OBJECTIVE: To assess the impact of two programs at the University of Pittsburgh, one that requires and one that encourages volunteer activity. In the program that requires primary care interns to spend 15 hours in a homeless clinic, we measured volunteer service after the requirement was fulfilled. In the program that encourages and provides the structure for first- and second-year medical students to volunteer, we assessed correlates of volunteering.
MEASUREMENTS AND MAIN RESULTS: When primary care interns were required to spend time at homeless clinics, all (13/13) volunteered to work at the same clinic in subsequent years. Categorical interns without this requirement were less likely to volunteer (24/51; x2=12.7, p>.001). Medical students who volunteered were more likely to be first-year students, have previously volunteered in a similar setting, have positive attitudes toward caring for indigent patients, and have fewer factors that discouraged them from volunteering (p<.01 for all) than students who did not volunteer.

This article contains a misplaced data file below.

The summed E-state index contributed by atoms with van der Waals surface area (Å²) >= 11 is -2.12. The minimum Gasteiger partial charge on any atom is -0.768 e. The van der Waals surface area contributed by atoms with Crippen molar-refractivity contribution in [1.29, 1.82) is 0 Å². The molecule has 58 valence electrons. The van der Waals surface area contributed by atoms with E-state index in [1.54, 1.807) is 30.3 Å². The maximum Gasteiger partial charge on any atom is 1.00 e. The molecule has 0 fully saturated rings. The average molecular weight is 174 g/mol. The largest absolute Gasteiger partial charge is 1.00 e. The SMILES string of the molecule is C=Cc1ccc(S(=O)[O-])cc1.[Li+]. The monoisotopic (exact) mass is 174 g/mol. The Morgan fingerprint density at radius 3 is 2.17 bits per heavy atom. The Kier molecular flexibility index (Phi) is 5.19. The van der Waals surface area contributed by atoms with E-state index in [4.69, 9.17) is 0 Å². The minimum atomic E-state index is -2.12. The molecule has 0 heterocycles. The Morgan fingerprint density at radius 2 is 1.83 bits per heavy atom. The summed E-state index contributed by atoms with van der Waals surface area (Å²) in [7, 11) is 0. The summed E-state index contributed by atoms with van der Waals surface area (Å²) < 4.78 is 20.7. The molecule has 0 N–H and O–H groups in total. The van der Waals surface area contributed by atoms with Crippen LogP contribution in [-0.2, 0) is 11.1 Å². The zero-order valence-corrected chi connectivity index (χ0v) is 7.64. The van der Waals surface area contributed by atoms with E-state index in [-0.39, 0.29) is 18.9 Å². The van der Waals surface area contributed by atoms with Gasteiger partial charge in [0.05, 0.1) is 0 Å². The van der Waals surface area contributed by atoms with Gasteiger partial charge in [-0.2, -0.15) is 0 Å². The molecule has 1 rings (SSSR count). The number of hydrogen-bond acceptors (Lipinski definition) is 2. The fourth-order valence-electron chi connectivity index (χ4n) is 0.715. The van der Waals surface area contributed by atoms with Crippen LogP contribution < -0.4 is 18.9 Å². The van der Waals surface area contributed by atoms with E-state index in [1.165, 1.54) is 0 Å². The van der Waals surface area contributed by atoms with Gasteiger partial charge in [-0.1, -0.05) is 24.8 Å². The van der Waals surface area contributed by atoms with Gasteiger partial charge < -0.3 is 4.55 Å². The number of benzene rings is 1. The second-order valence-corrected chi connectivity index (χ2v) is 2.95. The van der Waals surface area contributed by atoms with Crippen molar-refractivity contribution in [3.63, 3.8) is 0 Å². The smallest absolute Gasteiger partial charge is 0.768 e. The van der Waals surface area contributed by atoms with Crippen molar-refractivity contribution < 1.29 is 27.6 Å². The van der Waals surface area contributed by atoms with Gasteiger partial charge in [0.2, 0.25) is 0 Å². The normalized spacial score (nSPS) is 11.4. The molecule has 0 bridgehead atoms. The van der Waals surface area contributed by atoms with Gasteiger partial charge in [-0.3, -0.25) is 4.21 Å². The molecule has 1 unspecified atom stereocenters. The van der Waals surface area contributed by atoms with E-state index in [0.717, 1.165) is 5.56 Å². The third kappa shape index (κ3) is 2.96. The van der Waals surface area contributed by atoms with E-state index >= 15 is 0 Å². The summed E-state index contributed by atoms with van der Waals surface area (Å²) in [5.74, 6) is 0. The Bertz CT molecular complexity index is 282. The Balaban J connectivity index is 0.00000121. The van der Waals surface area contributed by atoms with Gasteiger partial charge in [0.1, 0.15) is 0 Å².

CONCLUSIONS: Volunteering with underserved communities during medical school and residency is influenced by previous experiences and, among medical students, year in school. Medical schools and residency programs have the opportunity to promote volunteerism and social responsibility through mentoring and curricular initiatives.
medical education residency training service learning indigent underserved health care